Flashbacks: November 10, 2006

By FLASHBACKS  |  November 8, 2006

Going nowhere | 15 years ago | November 8, 1991 | Jon Keller reported on Governor Weld’s abortion-rights bill, which was awaiting legislative decision.
“It’s been nearly two months since Governor William Weld stunned both pro- and anti-choice factions by submitting a sweeping abortion-rights legislative package. And it’s hardly surprising, given the political volatility of the abortion debate and the onset of a legislative-election year, that Weld’s initiative has gone nowhere since.

“The Weld bill, filed in September with the legislature’s Joint Committee on the Judiciary, calls in its most controversial sections for strict criminal penalties for those blocking access to abortion clinics, allows 16- and 17-year-olds to get abortions without parental consent, and permits the use of public-employee health insurance to pay for abortion services.

“The legislation is almost certainly dead for this session. Though the House immediately concurred on assignment of the bill — a routine technical move merely indicating that the measure has been accepted for review by committee — the Senate has failed to concur. No further action can be taken on the bill until the Senate does so, yet there is no procedure for forcing that step: Senate President William Bulger (D-South Boston), a vehement opponent of abortion who in the past has often used parliamentary procedures to block abortion-rights bills, strikes again.

“Weld-administration sources say the bill will simply be re-filed for the 1992 legislative session, which begins in January. But there’s nothing preventing Bulger from exercising any number of different stalling techniques. Scores of incumbent legislators won’t mind. They’d rather not see the highly charged issue explode in the middle of their 1992 re-election campaigns. ‘It’s been a long time since they’ve had to vote on this subject,’ notes one top Weld aide.”

Tepees in Chinatown | 20 years ago | November 11, 1986 | Bruce Morgan searched for meaning in gallery installation art.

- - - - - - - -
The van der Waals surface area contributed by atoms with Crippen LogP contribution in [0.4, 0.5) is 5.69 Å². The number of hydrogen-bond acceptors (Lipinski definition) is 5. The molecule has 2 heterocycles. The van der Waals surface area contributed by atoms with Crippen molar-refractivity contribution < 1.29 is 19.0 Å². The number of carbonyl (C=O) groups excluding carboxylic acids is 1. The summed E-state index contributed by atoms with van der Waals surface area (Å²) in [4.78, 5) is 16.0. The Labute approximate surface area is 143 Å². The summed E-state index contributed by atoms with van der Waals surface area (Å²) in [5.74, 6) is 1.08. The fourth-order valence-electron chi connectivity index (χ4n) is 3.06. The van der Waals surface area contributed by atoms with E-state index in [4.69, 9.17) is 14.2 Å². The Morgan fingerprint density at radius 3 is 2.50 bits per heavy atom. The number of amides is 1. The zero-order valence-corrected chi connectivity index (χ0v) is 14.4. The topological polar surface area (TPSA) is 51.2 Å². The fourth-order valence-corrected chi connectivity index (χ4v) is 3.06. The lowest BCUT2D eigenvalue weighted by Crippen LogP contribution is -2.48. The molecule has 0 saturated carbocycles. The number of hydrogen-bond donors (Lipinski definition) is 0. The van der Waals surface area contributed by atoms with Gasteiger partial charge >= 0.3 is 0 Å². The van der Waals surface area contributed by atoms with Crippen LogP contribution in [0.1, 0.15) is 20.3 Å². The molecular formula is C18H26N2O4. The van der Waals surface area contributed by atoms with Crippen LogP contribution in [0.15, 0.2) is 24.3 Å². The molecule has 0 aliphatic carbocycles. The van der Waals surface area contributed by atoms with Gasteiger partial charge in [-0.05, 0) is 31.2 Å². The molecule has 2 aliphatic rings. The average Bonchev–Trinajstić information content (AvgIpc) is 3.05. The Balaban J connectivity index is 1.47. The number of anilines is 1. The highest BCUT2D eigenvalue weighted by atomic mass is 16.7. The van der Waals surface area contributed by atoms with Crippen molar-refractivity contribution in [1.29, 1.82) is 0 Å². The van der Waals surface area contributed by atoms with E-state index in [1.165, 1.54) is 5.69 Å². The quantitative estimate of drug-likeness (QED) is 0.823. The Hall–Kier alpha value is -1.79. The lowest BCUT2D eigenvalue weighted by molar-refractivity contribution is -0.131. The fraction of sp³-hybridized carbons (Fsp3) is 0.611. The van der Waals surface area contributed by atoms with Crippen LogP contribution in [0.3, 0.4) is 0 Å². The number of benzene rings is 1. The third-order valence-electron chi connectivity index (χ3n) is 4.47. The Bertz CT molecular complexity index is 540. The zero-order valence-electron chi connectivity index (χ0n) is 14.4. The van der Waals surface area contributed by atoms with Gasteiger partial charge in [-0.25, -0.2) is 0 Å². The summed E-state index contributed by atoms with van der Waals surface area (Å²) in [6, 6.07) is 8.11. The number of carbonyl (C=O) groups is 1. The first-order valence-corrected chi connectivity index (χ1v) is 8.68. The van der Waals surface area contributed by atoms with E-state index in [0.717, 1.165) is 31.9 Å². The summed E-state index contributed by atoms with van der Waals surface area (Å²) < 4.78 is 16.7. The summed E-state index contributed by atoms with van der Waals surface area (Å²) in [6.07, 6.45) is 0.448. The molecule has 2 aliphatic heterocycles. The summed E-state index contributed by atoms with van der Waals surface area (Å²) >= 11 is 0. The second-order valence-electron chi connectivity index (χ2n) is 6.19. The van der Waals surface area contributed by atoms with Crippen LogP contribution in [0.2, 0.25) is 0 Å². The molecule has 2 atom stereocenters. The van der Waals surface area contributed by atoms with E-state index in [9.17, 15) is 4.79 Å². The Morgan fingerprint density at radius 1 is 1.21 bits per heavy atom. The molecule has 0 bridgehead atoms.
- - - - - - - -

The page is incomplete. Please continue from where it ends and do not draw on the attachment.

“The man in the gray suit leans down. ‘What’s the point of it?’ he says. I tell him I have no idea; to me it’s all about Boy Scouts circa 1961, six cots per tepee and a triangular flap open to the sky where the longs poles crossed. The man starts to walk off, then spins back to where I’m sitting. ‘I think this may be the low-income housing of the future,’ he says. ‘Or middle-income,’ he mutters as he drifts away.

“Six gauzy tepees fill the dim room in the old brick building at the edge of Chinatown; outside, a wino sprawls on the lead-capped front steps, using a torn paper bag for a pillow. The gash of the Expressway sends up a roar. Ah, the treasure chest of Boston — where invisible Indians meet deceased Yankees for chow mein and a nap. How can a person ever tire of this fabled metropolis? (When a man is tired of Boston he is tired of egg noodles.) We’ve dropped in to the Kingston Gallery on a Sunday afternoon to view an installation by artist Beth Galston entitled ‘Tepee.’ The opening reception is in progress. A dozen or more people are walking very deliberately around the room. Now and then someone steps inside one of the tepees and emerges instants later, wine glass in hand, looking much the same. It’s a ghostly little village here; the beige-and-blue skin of the tightly packed tents is alluringly sheer. My eyes keep adjusting and readjusting to the room’s suggestive depths.”

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